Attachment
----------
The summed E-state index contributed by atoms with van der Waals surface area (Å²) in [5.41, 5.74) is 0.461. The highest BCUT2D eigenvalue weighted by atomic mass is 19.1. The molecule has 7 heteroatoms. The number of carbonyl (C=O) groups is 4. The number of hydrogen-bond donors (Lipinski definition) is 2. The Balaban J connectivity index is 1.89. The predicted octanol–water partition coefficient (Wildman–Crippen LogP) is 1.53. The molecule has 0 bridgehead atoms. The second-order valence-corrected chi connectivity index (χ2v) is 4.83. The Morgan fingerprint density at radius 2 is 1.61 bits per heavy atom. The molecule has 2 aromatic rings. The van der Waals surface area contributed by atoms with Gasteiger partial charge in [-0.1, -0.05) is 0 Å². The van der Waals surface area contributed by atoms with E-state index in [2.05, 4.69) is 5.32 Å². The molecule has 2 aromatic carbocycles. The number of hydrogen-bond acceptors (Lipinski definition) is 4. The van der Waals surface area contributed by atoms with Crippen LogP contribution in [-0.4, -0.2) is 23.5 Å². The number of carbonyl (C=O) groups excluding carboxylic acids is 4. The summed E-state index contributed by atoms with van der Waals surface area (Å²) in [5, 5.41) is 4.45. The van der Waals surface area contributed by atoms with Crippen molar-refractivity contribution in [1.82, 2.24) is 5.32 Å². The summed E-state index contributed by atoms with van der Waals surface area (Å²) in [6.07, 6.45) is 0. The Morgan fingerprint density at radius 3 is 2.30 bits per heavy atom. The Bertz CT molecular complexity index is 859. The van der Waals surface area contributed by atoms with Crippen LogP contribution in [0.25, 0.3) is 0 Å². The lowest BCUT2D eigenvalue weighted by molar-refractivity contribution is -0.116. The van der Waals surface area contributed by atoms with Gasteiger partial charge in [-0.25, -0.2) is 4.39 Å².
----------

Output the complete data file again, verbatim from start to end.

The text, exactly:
The summed E-state index contributed by atoms with van der Waals surface area (Å²) in [5.41, 5.74) is 0.461. The highest BCUT2D eigenvalue weighted by atomic mass is 19.1. The molecule has 7 heteroatoms. The number of carbonyl (C=O) groups is 4. The number of hydrogen-bond donors (Lipinski definition) is 2. The Balaban J connectivity index is 1.89. The predicted octanol–water partition coefficient (Wildman–Crippen LogP) is 1.53. The molecule has 0 bridgehead atoms. The second-order valence-corrected chi connectivity index (χ2v) is 4.83. The Morgan fingerprint density at radius 2 is 1.61 bits per heavy atom. The molecule has 2 aromatic rings. The van der Waals surface area contributed by atoms with Gasteiger partial charge in [-0.1, -0.05) is 0 Å². The van der Waals surface area contributed by atoms with E-state index in [2.05, 4.69) is 5.32 Å². The molecule has 2 aromatic carbocycles. The number of hydrogen-bond acceptors (Lipinski definition) is 4. The van der Waals surface area contributed by atoms with Crippen LogP contribution in [-0.4, -0.2) is 23.5 Å². The number of carbonyl (C=O) groups excluding carboxylic acids is 4. The summed E-state index contributed by atoms with van der Waals surface area (Å²) in [5, 5.41) is 4.45. The van der Waals surface area contributed by atoms with Crippen molar-refractivity contribution in [1.82, 2.24) is 5.32 Å². The summed E-state index contributed by atoms with van der Waals surface area (Å²) in [6.07, 6.45) is 0. The Morgan fingerprint density at radius 3 is 2.30 bits per heavy atom. The Bertz CT molecular complexity index is 859. The van der Waals surface area contributed by atoms with Crippen LogP contribution in [0.25, 0.3) is 0 Å². The lowest BCUT2D eigenvalue weighted by molar-refractivity contribution is -0.116. The van der Waals surface area contributed by atoms with Gasteiger partial charge in [-0.25, -0.2) is 4.39 Å².